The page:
Coastal Hazard Wheel

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Coastal Hazard WheelSource: UNEP

Coastal Hazard Wheel
Source: UNEP Risoe Centre

This crossed my virtual desk yesterday. I do so like wheel graphics, and this seems like good tool for basic assessment of potential hazards to coastlines, as well. Using a number of different elements such as geological layout (coastal plain, sloping hard rock, coral island, etc.), tidal range, sediment balance and so on, the user can find the configuration of a given coastline, then trace upwards to what the main points of vulnerability might be. It’s a low-tech tool, and seems to me like a good means for those involved with coastline protection to determine what measures might be taken for their kind of exposure to prevent as much damage as possible. I suppose the next step will be a smartphone app. The accompanying article link is included below and makes for interesting reading.

For me, this wheel fulfills the basic ‘form and function’ criteria of a good tool: It’s pleasing to the eye, and it looks both easy and efficient to use.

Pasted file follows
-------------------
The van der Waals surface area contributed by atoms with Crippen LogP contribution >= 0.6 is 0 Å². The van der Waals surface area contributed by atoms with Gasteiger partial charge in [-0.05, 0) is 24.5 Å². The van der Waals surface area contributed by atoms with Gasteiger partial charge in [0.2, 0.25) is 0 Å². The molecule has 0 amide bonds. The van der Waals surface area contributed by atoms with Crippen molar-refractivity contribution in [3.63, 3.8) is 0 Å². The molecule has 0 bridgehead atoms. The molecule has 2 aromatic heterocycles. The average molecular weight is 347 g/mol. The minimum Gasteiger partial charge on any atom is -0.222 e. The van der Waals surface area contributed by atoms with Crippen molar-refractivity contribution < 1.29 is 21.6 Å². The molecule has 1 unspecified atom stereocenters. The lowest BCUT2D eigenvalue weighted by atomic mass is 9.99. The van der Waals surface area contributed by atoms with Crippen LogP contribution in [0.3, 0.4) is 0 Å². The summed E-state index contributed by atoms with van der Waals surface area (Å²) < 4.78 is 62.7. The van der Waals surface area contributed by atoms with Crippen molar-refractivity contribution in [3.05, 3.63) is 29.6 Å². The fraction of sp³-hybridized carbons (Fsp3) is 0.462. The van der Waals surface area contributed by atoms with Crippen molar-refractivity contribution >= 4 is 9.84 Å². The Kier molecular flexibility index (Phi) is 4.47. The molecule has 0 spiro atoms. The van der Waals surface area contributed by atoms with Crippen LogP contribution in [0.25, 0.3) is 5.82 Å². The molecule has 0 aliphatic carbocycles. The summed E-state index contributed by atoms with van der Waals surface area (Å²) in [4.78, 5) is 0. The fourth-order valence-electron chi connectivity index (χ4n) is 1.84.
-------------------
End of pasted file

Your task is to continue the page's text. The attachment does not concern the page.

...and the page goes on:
From the announcement:

This is to announce the publication of a new tool for coastal hazard assessment, termed the Coastal Hazard Wheel.

The tool will allow coastal planners and developers to easily assess the hazard profile of a given coastal stretch under changing climatic conditions. It is applicable at local, regional and national scale and provides a simple screening system to support public and private management decisions in coastal areas.

The tool is developed to cover all coastal environments worldwide through a specially designed coastal classification system, building on key bio-geophysical parameters. It provides information on the degree to which key climate change hazards are inherent in a particular coastal environment, and covers the hazards of ecosystem disruption, gradual inundation, salt water intrusion, erosion and flooding.

The Coastal Hazard Wheel is especially targeted decision-makers in developing countries, where data may be unavailable or difficult to obtain. It can therefore be applied in areas lacking geophysical data collection systems. In areas where data are readily available, it can provide a useful tool for hazard screening and a starting point for deciding on more extensive hazard evaluations.

The tool is available as a one-page handout of the Coastal Hazard Wheel and a background paper giving detailed information on the assessment procedure. The handout is included in this mail and the background paper can be downloaded with open access at http://link.springer.com/article/10.1007/s11852-012-0218-z

Thanks to Lars Rosendahl Appelquist for permission to reprint his wheel here!

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